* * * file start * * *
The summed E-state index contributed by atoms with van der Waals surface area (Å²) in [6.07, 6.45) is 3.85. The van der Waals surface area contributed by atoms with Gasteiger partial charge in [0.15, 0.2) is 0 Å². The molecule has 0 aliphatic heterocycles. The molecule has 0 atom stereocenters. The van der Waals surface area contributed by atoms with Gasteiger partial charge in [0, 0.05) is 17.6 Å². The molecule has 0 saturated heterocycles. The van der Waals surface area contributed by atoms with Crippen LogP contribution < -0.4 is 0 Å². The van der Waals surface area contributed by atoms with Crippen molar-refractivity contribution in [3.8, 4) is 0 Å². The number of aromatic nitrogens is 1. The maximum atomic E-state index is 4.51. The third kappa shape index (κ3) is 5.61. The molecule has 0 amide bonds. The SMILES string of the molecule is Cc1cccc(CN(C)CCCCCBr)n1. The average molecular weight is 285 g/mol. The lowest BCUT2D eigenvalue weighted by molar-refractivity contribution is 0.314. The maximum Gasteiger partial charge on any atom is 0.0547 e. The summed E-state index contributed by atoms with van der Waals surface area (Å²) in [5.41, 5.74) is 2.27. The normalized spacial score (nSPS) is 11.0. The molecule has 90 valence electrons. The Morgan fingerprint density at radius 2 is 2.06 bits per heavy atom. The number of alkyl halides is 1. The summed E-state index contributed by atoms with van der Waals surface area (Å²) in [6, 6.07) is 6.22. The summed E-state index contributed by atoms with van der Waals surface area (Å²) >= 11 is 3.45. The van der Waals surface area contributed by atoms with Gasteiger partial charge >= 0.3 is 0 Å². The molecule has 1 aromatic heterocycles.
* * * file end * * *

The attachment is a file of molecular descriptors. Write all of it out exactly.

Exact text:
The summed E-state index contributed by atoms with van der Waals surface area (Å²) in [6.07, 6.45) is 3.85. The van der Waals surface area contributed by atoms with Gasteiger partial charge in [0.15, 0.2) is 0 Å². The molecule has 0 aliphatic heterocycles. The molecule has 0 atom stereocenters. The van der Waals surface area contributed by atoms with Gasteiger partial charge in [0, 0.05) is 17.6 Å². The molecule has 0 saturated heterocycles. The van der Waals surface area contributed by atoms with Crippen LogP contribution < -0.4 is 0 Å². The van der Waals surface area contributed by atoms with Crippen molar-refractivity contribution in [3.8, 4) is 0 Å². The number of aromatic nitrogens is 1. The maximum atomic E-state index is 4.51. The third kappa shape index (κ3) is 5.61. The molecule has 0 amide bonds. The SMILES string of the molecule is Cc1cccc(CN(C)CCCCCBr)n1. The average molecular weight is 285 g/mol. The lowest BCUT2D eigenvalue weighted by molar-refractivity contribution is 0.314. The maximum Gasteiger partial charge on any atom is 0.0547 e. The summed E-state index contributed by atoms with van der Waals surface area (Å²) in [5.41, 5.74) is 2.27. The normalized spacial score (nSPS) is 11.0. The molecule has 90 valence electrons. The Morgan fingerprint density at radius 2 is 2.06 bits per heavy atom. The number of alkyl halides is 1. The summed E-state index contributed by atoms with van der Waals surface area (Å²) in [6, 6.07) is 6.22. The summed E-state index contributed by atoms with van der Waals surface area (Å²) >= 11 is 3.45. The van der Waals surface area contributed by atoms with Gasteiger partial charge >= 0.3 is 0 Å². The molecule has 1 aromatic heterocycles.